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Friday, January 28, 2022

Science

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SCIENCE

Touchscreens may do more for toddlers

“Sesame Street.” “Blue’s Clues.” “Dora the Explorer.” These television programs aim to teach children by providing an early exposure to learning. As effective as they are in increasing a child’s ability to learn, interacting with the screen media has proven to be a better way to educate children at the age of two to three years old—a finding reported by Dr. Heather Kirkorian, a researcher at University of Wisconsin-Madison School of Human Ecology.


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SCIENCE

Sustainability is becoming a more prominent theme for UW Housing

When I decided to write about UW’s Housing sustainability projects, I didn’t expect to get a two for one during my interview, but indeed that is what I got. The program manager for sustainability is a brand new position in the housing department, acting as a testament to the importance of sustainability on this campus, and Laura Shere is the first person to hold this esteemed title.


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SCIENCE

UW works to understand cosmos

The University of Wisconsin-Madison is home to the Plasma dynamo experiment led by physics professor Cary Forest and his colleagues. This experiment has been designed to study plasma physics, which is the study of plasma state of matter. Plasma is a matter different from solids, liquids and normal gases in that it is a highly ionized gas composed of ions, electrons and neutral particles.


ADHD monkey
SCIENCE

Monkeys may be future model for Ritalin-ADHD studies

Impulsivity —a tendency to act without forethought—is one of the defining characteristics of Attention Deficit Hyperactivity Disorder, or ADHD. Impulsive people struggle with waiting for rewards, or taking delayed gratification. Thus, they have trouble successfully setting and achieving long-term goals.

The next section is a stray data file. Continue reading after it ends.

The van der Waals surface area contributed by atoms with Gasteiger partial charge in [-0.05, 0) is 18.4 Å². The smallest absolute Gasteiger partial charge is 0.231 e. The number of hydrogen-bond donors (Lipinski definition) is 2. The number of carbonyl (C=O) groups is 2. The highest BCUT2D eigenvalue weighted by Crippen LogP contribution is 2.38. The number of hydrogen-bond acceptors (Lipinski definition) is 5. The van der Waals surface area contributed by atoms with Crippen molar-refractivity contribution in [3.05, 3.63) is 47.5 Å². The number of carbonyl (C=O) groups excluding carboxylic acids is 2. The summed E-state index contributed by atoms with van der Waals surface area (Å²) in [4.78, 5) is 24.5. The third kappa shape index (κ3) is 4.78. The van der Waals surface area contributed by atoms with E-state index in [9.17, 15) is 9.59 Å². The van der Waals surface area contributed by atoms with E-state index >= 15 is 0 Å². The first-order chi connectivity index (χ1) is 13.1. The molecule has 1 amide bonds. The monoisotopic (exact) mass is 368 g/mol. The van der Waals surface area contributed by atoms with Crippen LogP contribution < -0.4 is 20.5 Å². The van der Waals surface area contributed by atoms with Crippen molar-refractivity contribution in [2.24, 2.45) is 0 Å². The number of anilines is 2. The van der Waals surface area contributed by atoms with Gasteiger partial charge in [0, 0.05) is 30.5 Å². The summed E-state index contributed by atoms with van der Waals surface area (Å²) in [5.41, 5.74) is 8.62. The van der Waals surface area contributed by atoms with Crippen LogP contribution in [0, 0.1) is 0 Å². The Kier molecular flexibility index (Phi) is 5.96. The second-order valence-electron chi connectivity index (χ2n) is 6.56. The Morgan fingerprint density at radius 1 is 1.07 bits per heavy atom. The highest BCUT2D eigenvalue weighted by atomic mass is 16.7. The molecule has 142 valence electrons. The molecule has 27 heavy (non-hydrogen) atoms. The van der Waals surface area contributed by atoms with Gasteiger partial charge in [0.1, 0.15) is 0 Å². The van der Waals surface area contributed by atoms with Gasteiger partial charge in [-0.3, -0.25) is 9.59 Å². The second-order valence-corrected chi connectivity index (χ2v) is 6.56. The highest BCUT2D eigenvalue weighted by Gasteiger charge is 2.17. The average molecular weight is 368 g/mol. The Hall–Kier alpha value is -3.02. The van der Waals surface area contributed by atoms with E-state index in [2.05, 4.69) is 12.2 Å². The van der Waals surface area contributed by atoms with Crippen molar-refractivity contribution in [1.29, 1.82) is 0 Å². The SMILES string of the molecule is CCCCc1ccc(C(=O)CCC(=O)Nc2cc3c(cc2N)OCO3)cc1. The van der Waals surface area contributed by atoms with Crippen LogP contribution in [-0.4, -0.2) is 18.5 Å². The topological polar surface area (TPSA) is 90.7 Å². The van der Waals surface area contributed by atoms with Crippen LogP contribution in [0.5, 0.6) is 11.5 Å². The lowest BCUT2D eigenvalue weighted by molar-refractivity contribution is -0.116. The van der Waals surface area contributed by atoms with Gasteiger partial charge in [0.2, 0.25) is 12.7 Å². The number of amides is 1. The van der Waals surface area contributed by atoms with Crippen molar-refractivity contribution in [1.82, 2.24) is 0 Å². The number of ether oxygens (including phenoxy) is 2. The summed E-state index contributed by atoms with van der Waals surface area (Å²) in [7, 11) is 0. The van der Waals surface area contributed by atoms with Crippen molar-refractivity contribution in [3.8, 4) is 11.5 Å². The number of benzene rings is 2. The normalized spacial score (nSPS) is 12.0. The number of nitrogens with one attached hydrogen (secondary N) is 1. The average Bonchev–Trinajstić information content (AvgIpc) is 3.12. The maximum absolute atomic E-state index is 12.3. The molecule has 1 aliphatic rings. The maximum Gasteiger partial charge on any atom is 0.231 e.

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SCIENCE

Tracking may help raptor rehabilitation

Dane County Humane Society is a non-profit organization with a mission to help both animals and people to learn how to assist animals in need. Seven thousand animals of many species, shapes and sizes enter the doors of Dane Country Humane Society every year. They provide wildlife rehabilitation, stray animal holding, adoption service and spay and neutering services to animals from the southern Wisconsin area.


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SCIENCE

UW students train computers to play angry birds

Artificial Intelligence is defined as the ability for a machine such as a computer to perform functions analogous to learning and decision making. This past summer undergraduates Anjali Narayan-Chen and Liqi Xu taught the computer how to play Angry Birds. Angry birds is a popular game where using a slingshot, the player shoots wingless birds to kill pigs. And like other games, there are several levels of difficulty, different sizes and colors of birds, and different obstacles. With each game, new birds and special abilities can be activated by the player.


Dance Your PhD
SCIENCE

UW student in finals of ‘Dance Your PhD’

On a cold, windy Sunday afternoon in September this year, the ground floor lobby of Union South was filled with students discussing homework and munching pizza. However just two floors above, a dance group in the Northwoods room was getting their groove on. As the minutes ticked by, a crew member yelled, “Only five minutes to go, guys. Let’s shoot the final sequence.” A single take, and it was over!


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SCIENCE

Football players and flies taking hits for brain research

Have you ever had a concussion or any other head-related injury resulting in a permanent or temporary change in cognition? Concussions and other Traumatic Brain Injuries are one of the most serious public health problems in the United States. TBIs occur when a force to the head causes the brain to strike the inside of the skull resulting in swelling and sometimes even bleeding in the brain. These injuries are extremely common in falls, car accidents and many sports-related injuries.


Crayfish
SCIENCE

Rusty crayfish kept at bay in Wisconsin

Imagine an underwater army of crustaceous lumberjacks chopping down the kelp forests on the floor bed of lakes with their large pincers. This isn’t something out of a science-fiction movie. This is how the Rusty Crayfish, an invasive species from Ohio River Basin, essentially deforested Sparkling Lake in Vilas County, Wisconsin.



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